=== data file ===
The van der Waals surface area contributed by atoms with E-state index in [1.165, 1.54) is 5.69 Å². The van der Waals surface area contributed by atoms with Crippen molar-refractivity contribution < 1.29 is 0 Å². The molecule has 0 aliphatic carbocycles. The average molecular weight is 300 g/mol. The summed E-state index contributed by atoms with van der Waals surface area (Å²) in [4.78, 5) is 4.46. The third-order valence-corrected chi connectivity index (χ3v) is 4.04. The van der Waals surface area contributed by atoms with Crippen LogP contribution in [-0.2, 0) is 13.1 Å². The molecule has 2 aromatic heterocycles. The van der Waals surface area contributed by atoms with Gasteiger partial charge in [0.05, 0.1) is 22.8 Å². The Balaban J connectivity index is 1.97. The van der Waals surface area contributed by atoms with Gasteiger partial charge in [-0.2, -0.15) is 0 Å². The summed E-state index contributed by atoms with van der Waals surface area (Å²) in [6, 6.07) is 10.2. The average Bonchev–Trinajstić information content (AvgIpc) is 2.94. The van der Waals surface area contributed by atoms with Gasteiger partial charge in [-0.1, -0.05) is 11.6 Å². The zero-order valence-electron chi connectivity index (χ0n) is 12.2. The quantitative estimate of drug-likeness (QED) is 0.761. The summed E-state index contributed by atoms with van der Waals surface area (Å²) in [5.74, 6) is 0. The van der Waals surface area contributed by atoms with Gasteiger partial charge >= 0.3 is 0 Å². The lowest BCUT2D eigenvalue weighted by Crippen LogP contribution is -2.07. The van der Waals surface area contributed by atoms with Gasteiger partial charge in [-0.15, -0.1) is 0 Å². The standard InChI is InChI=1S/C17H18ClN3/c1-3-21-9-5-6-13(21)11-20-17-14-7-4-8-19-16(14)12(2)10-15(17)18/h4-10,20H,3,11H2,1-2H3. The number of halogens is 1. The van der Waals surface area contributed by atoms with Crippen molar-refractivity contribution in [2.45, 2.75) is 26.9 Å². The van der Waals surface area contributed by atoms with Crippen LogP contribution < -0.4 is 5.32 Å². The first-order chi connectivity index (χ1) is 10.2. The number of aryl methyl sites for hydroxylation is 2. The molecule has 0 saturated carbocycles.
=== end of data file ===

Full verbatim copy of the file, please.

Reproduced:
The van der Waals surface area contributed by atoms with E-state index in [1.165, 1.54) is 5.69 Å². The van der Waals surface area contributed by atoms with Crippen molar-refractivity contribution < 1.29 is 0 Å². The molecule has 0 aliphatic carbocycles. The average molecular weight is 300 g/mol. The summed E-state index contributed by atoms with van der Waals surface area (Å²) in [4.78, 5) is 4.46. The third-order valence-corrected chi connectivity index (χ3v) is 4.04. The van der Waals surface area contributed by atoms with Crippen LogP contribution in [-0.2, 0) is 13.1 Å². The molecule has 2 aromatic heterocycles. The van der Waals surface area contributed by atoms with Gasteiger partial charge in [0.05, 0.1) is 22.8 Å². The Balaban J connectivity index is 1.97. The van der Waals surface area contributed by atoms with Gasteiger partial charge in [-0.2, -0.15) is 0 Å². The summed E-state index contributed by atoms with van der Waals surface area (Å²) in [6, 6.07) is 10.2. The average Bonchev–Trinajstić information content (AvgIpc) is 2.94. The van der Waals surface area contributed by atoms with Gasteiger partial charge in [-0.1, -0.05) is 11.6 Å². The zero-order valence-electron chi connectivity index (χ0n) is 12.2. The quantitative estimate of drug-likeness (QED) is 0.761. The summed E-state index contributed by atoms with van der Waals surface area (Å²) in [5.74, 6) is 0. The van der Waals surface area contributed by atoms with Gasteiger partial charge >= 0.3 is 0 Å². The lowest BCUT2D eigenvalue weighted by Crippen LogP contribution is -2.07. The van der Waals surface area contributed by atoms with Gasteiger partial charge in [-0.15, -0.1) is 0 Å². The standard InChI is InChI=1S/C17H18ClN3/c1-3-21-9-5-6-13(21)11-20-17-14-7-4-8-19-16(14)12(2)10-15(17)18/h4-10,20H,3,11H2,1-2H3. The number of halogens is 1. The van der Waals surface area contributed by atoms with Crippen molar-refractivity contribution in [2.45, 2.75) is 26.9 Å². The van der Waals surface area contributed by atoms with Crippen LogP contribution < -0.4 is 5.32 Å². The first-order chi connectivity index (χ1) is 10.2. The number of aryl methyl sites for hydroxylation is 2. The molecule has 0 saturated carbocycles.